In the grand historical tradition of adventurous female explorers

Duncan R. Jamieson
Ashland University, Ashland, Ohio

Kate Harris
Lands of Lost Borders: A Journey on the Silk Road
320 pages, paperback.
New York: HarperCollins Publishers 2018
ISBN 978-0-06-284666-2

Part sport travel, part memoir, Kate Harris’s Lands of Lost Borders is an all engrossing, funny, poignant, beautifully written introspective analysis of bicycle travel along the fabled Silk Road.  Though she initially thought she was born centuries too late to engage in the type of exploration her hero, Marco Polo, undertook, she soon realized that no matter the time, all real exploration has not and never will be completed. Rather, her initial understanding of exploration—doing what society believes Polo or Ferdinand Magellan did, is far too narrow.  She came to understand that exploration is “a singular, unprecedented, and revolutionary” feeling which ignores “the fact that others have been there before” (p. 283).

I am far from as adventuresome as Kate Harris, but I totally embrace this definition.  In the same vein, if we limit our definition of sport to organized events such as the Tour de France, we are missing the excitement of engaging, either firsthand or vicariously, with independent sports people like Kate Harris.   Having traveled tens of thousands of miles on two wheels in the slow lane, alone or with friends, on organized rides or “blazing” my own route, the rides and the memories are all revolutionary, unprecedented and singular.  And the best cycle sport travel books describe rides like these.

Thomas Stevens, the first to circumnavigate the globe on a bicycle, crossing North America, Europe and Asia from 1884 to 1886, was an explorer in Kate’s initial, narrow definition.  When reminiscing about their twenty years of cycling Elizabeth Robins Pennell, who with her husband Joseph rode tandem tricycles and bicycles and then single seat safeties through Europe, including over the Alps, stated that though they were never as adventuresome as Stevens, she and Joseph clearly fit Kate’s broader definition.  Throughout the book Harris connects with previous explorers such as Alexandra David-Neel and Fanny Bullock Workman, cycling explorer who later turned mountaineer. With her husband William, Fanny cycled through parts of Europe, North Africa and India, writing of their experiences. Her exploits earned her membership in the Royal Geographic Society.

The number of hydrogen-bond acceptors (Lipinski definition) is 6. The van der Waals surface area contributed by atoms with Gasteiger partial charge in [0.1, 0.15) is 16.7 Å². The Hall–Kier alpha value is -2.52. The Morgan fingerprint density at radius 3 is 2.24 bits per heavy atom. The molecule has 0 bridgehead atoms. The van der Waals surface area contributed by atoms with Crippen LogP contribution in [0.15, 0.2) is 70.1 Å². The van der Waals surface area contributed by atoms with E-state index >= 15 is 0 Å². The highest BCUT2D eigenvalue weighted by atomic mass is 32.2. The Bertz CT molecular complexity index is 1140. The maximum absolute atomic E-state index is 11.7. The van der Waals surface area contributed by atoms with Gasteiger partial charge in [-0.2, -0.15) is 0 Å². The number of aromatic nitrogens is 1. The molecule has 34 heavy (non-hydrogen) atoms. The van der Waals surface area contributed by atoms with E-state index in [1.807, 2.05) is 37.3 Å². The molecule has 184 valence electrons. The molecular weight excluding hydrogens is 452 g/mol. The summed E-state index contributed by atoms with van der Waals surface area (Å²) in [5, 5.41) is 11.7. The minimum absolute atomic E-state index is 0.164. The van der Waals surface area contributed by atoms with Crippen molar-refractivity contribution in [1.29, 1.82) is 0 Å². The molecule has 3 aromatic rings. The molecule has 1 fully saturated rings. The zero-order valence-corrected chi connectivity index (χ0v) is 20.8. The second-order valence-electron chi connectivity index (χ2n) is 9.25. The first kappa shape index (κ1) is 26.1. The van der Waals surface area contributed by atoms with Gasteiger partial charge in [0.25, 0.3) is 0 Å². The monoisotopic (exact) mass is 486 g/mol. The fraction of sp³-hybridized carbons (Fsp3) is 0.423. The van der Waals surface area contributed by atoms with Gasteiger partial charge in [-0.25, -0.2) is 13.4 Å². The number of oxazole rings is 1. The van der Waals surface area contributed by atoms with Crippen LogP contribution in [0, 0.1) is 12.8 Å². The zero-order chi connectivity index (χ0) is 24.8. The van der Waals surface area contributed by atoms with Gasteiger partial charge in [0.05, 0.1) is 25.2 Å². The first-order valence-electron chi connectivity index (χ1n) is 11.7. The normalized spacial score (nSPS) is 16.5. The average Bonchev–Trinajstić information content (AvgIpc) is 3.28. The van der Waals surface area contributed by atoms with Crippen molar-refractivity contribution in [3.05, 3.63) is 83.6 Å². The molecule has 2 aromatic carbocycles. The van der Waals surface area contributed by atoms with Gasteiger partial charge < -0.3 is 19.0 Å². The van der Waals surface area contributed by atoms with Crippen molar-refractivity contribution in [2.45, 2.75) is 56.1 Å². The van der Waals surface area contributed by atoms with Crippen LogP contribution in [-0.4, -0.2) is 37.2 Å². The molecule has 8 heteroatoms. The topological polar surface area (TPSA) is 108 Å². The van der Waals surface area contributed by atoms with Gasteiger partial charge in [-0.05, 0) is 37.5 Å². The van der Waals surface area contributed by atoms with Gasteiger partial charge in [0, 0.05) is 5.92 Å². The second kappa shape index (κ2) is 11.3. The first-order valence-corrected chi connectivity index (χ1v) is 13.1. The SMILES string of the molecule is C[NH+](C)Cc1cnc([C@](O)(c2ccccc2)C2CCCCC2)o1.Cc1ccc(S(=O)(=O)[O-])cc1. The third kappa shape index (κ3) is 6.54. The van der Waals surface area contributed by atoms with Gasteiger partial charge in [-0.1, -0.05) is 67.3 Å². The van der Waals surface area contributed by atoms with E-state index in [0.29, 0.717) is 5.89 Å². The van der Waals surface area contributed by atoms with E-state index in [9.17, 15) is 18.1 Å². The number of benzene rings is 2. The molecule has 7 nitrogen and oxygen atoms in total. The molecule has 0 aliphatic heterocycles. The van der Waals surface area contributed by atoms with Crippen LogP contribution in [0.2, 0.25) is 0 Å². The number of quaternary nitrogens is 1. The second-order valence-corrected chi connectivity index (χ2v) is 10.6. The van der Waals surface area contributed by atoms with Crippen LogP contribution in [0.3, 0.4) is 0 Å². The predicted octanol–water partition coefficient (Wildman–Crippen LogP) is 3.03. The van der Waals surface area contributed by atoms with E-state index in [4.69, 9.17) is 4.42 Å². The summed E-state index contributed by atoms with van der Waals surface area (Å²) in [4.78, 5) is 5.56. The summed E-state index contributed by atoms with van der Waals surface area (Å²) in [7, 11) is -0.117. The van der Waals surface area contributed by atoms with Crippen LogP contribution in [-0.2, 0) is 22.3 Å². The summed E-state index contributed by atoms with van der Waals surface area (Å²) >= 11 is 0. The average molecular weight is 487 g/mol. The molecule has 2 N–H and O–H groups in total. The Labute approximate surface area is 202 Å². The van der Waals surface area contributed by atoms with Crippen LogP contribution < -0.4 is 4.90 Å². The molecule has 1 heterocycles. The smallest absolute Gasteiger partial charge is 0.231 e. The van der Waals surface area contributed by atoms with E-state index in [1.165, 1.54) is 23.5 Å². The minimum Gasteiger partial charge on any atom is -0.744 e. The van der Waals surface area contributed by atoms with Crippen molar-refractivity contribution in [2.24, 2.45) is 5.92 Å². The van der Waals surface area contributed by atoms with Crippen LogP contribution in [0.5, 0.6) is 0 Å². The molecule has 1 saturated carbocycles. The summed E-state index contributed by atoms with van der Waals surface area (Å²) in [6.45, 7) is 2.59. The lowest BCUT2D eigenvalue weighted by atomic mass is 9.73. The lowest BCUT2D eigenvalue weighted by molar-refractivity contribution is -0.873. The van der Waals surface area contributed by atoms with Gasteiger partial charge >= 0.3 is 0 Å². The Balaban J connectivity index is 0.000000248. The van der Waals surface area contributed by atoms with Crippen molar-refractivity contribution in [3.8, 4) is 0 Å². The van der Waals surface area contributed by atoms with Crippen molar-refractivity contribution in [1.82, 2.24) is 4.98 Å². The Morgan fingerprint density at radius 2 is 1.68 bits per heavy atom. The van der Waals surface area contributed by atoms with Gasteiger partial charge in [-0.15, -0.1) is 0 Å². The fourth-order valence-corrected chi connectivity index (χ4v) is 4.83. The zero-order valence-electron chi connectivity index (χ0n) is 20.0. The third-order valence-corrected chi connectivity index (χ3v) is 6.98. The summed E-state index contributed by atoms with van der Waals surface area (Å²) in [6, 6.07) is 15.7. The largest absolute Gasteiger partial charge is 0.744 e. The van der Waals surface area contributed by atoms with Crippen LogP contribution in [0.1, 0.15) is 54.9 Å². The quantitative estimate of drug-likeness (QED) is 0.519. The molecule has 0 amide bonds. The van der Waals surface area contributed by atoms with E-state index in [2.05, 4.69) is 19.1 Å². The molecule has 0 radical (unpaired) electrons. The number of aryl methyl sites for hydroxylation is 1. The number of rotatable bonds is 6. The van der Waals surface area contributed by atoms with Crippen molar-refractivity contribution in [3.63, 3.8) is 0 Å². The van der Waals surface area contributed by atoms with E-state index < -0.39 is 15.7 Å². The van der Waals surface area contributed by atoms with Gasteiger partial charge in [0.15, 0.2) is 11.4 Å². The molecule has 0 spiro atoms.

In the same vein, if we limit our definition of sport to organized events such as the Tour de France, we are missing the excitement of engaging, either firsthand or vicariously, with independent sports people like Kate Harris.

With the encouragement of her parents Kate, a distant relative of William Clark, of Lewis and Clark fame, developed early on a serious interest in exploration and travel. Alexandra David-Neel (1868-1969) and Marco Polo (1254-1324) were early interests, both of whom explored the Silk Road. It first connected China and Europe in the second century BCE, reaching its zenith in the fifteenth century CE. Like Dervla Murphy, the doyen of cycle travelers, Kate studied atlases as a young girl. At age fourteen she determined she would explore Mars, even if it had to be a one-way trip to the Red Planet. In her twenties she took part in astronaut training in the Utah desert.  Incredibly well-educated, following an undergraduate degree from the University of North Carolina, Kate earned a Masters at Oxford and her Ph. D. at the Massachusetts Institute of Technology.

Always interested in cycling, wherever she was studying she joined fellow students for cycling expeditions, using the bicycle as a means of escape from the rigors of education as well as day to day life.  While an undergraduate she reconnected with her close childhood friend, Mel, and together they determined to train for the New York City Marathon.  Next, they planned to ride the Silk Road but when an injury sidelined Mel, Kate set off to cycle across the United States.  Mel met her in Kansas and the pair “discovered there was nothing the two of us couldn’t do that summer:  sixty miles, ninety miles, a hundred and twenty in a day!  Broken spokes, flat tires, we could fix it all!” (123).  While at Oxford she and friends cycled the fifty some miles to Stratford upon Avon to explore Shakespeare’s world.  Next, she and Mel bicycled the Silk Road in two stages, first across Tibet and then later the rest of the way to Europe.